Reflective Practice

I cringed a little writing that title – “reflective practice” is one of those buzz words that cropped up when I was in teacher’s college and has never quite left me alone. Not that looking back on what you’ve done and how it can be reworked is a bad thing – it’s essential to teaching (and life, really). I’m just allergic to buzzwords. Kind of like being allergic to bullshit.

But I digress. The reason I’m thinking reflective practice is because I drove down to Kingston on the 15th for Homecoming at Queen’s University, to mark five years since I finished my undergrad. I’ve been to Kingston a lot since I graduated, but really taking the time to walk around campus was a little surreal. I’m not old by any means, but I’m definitely older than the students who were spilling out of house parties, dying themselves purple and stumbling downtown. Actually, since I was never really into that scene, maybe I was always older than that – to quote Pavel Chekhov in Generations, “I vas never that young.”

While I was down there I had the pleasure of briefly attending an event for the Creative Writing program, hosted by my longtime mentor Carolyn Smart. That in turn got me thinking about how I started as writer: attending Carolyn’s critique-group-style courses and working with my (soon-to-be) other mentor, Stuart Ross, to start developing my craft. One of my first publications in a chapbook anthology put together by Stuart was incredible on its own, but the real treat was getting to read at the anthology’s launch. And I even still have a memento from the night:

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It’s hard to really remember the attitude I had toward writing back then. I wrote a few short stories at Queen’s that were eventually published, including “Remembrance,” which is my only On Spec credit so far. But I remember telling my partner at the time, shortly after moving to Ottawa, that I never expected writing to be more than a hobby. A few more published stories didn’t really change that mindset. Call it imposter syndrome, but for a long time I thought of myself as a teacher who dabbled in writing.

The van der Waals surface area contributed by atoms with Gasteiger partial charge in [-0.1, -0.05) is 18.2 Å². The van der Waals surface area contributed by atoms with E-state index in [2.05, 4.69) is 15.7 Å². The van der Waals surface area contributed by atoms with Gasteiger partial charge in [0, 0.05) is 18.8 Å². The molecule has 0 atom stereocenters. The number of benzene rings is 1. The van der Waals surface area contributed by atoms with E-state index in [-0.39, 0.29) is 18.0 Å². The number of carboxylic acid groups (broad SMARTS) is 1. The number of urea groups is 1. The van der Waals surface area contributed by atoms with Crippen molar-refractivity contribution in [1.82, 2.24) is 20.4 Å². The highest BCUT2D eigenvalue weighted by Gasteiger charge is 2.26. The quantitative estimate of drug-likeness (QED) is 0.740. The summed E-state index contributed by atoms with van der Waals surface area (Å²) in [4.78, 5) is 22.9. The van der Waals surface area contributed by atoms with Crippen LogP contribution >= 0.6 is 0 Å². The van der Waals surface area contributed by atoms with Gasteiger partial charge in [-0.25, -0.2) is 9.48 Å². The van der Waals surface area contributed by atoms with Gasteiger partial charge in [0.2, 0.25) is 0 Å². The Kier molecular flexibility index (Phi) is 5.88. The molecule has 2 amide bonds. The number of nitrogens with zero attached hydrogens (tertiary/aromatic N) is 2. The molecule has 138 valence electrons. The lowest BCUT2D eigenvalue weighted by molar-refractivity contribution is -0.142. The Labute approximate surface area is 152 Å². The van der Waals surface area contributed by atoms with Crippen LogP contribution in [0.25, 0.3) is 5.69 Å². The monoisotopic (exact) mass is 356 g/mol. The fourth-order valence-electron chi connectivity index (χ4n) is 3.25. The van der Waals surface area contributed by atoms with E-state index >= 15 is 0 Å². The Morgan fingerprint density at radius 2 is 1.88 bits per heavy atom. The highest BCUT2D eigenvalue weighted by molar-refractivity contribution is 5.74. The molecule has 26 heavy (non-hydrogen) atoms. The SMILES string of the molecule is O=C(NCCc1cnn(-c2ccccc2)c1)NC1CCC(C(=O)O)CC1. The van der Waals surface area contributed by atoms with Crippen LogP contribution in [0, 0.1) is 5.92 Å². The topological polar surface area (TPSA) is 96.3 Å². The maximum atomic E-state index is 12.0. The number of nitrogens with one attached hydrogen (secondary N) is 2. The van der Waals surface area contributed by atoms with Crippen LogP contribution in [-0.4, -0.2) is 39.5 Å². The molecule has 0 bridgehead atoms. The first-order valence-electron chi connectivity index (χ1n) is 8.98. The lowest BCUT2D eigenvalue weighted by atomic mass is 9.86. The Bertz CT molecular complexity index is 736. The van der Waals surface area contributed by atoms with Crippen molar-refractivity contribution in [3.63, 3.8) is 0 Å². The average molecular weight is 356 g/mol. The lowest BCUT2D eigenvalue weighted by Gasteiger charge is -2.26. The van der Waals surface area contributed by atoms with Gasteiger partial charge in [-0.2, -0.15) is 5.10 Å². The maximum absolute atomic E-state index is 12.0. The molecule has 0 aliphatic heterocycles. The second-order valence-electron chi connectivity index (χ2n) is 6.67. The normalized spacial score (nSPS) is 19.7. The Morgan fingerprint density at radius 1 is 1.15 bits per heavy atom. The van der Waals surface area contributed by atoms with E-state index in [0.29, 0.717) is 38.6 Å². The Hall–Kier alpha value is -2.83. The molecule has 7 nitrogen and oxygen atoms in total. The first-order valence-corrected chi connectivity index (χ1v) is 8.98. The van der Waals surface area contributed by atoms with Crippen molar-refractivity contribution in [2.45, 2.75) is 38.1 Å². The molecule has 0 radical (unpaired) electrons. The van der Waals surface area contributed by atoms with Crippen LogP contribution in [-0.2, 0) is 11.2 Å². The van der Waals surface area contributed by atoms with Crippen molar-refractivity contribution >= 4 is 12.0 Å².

The guy five years ago, just starting teacher’s college, could never have imagined the place I’m in now. Twenty-three published short stories (not including reprints). Multiple chapbook releases that have actually made money. Involvement in a massive publishing venture (TEGG), in which I already have two short stories slated. Part of the programming team for a major Canadian writing conference. Contributing blogger for Black Gate. Four honorable mentions from Writers of the Future, one of which was a semi-finalist spot. And the knowledge that this is only the beginning.

This sort of reflection makes me incredibly grateful, since I’m already living the sort of dream that me five years ago couldn’t quite fathom. I was chatting with a good friend of mine the other day about what it means to be a “professional” creative person, and one of the key things for me is taking advantage of the opportunities that come your way to advance yourself, both creatively and professionally. I like to think that’s what I’ve done so far. The exciting part is to wait and see what happens next 🙂

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